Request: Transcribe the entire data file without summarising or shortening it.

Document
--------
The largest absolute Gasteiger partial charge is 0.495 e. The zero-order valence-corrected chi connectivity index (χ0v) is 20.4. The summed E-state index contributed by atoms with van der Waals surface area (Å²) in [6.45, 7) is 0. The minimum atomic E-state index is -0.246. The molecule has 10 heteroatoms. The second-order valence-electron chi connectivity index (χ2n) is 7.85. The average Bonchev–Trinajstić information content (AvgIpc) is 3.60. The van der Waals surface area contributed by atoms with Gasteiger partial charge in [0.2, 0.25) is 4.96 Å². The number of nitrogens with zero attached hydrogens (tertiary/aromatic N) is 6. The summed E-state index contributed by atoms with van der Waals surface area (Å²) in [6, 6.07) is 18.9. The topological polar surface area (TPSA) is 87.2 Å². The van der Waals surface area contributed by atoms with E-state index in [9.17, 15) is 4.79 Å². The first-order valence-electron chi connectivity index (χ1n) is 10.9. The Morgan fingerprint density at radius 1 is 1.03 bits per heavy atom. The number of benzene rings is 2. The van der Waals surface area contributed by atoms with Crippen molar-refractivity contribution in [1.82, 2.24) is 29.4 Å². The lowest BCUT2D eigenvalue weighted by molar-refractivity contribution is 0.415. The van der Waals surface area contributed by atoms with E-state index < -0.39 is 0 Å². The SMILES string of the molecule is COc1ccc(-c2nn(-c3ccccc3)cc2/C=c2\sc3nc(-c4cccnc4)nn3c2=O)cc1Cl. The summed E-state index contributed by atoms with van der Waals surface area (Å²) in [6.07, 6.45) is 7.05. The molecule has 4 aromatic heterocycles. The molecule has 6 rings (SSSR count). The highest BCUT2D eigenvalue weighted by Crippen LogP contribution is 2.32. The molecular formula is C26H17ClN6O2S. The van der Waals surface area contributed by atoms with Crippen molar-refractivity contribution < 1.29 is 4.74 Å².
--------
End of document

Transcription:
The largest absolute Gasteiger partial charge is 0.495 e. The zero-order valence-corrected chi connectivity index (χ0v) is 20.4. The summed E-state index contributed by atoms with van der Waals surface area (Å²) in [6.45, 7) is 0. The minimum atomic E-state index is -0.246. The molecule has 10 heteroatoms. The second-order valence-electron chi connectivity index (χ2n) is 7.85. The average Bonchev–Trinajstić information content (AvgIpc) is 3.60. The van der Waals surface area contributed by atoms with Gasteiger partial charge in [0.2, 0.25) is 4.96 Å². The number of nitrogens with zero attached hydrogens (tertiary/aromatic N) is 6. The summed E-state index contributed by atoms with van der Waals surface area (Å²) in [6, 6.07) is 18.9. The topological polar surface area (TPSA) is 87.2 Å². The van der Waals surface area contributed by atoms with E-state index in [9.17, 15) is 4.79 Å². The first-order valence-electron chi connectivity index (χ1n) is 10.9. The Morgan fingerprint density at radius 1 is 1.03 bits per heavy atom. The number of benzene rings is 2. The van der Waals surface area contributed by atoms with Crippen molar-refractivity contribution in [1.82, 2.24) is 29.4 Å². The lowest BCUT2D eigenvalue weighted by molar-refractivity contribution is 0.415. The van der Waals surface area contributed by atoms with E-state index < -0.39 is 0 Å². The SMILES string of the molecule is COc1ccc(-c2nn(-c3ccccc3)cc2/C=c2\sc3nc(-c4cccnc4)nn3c2=O)cc1Cl. The summed E-state index contributed by atoms with van der Waals surface area (Å²) in [6.07, 6.45) is 7.05. The molecule has 4 aromatic heterocycles. The molecule has 6 rings (SSSR count). The highest BCUT2D eigenvalue weighted by Crippen LogP contribution is 2.32. The molecular formula is C26H17ClN6O2S. The van der Waals surface area contributed by atoms with Crippen molar-refractivity contribution < 1.29 is 4.74 Å².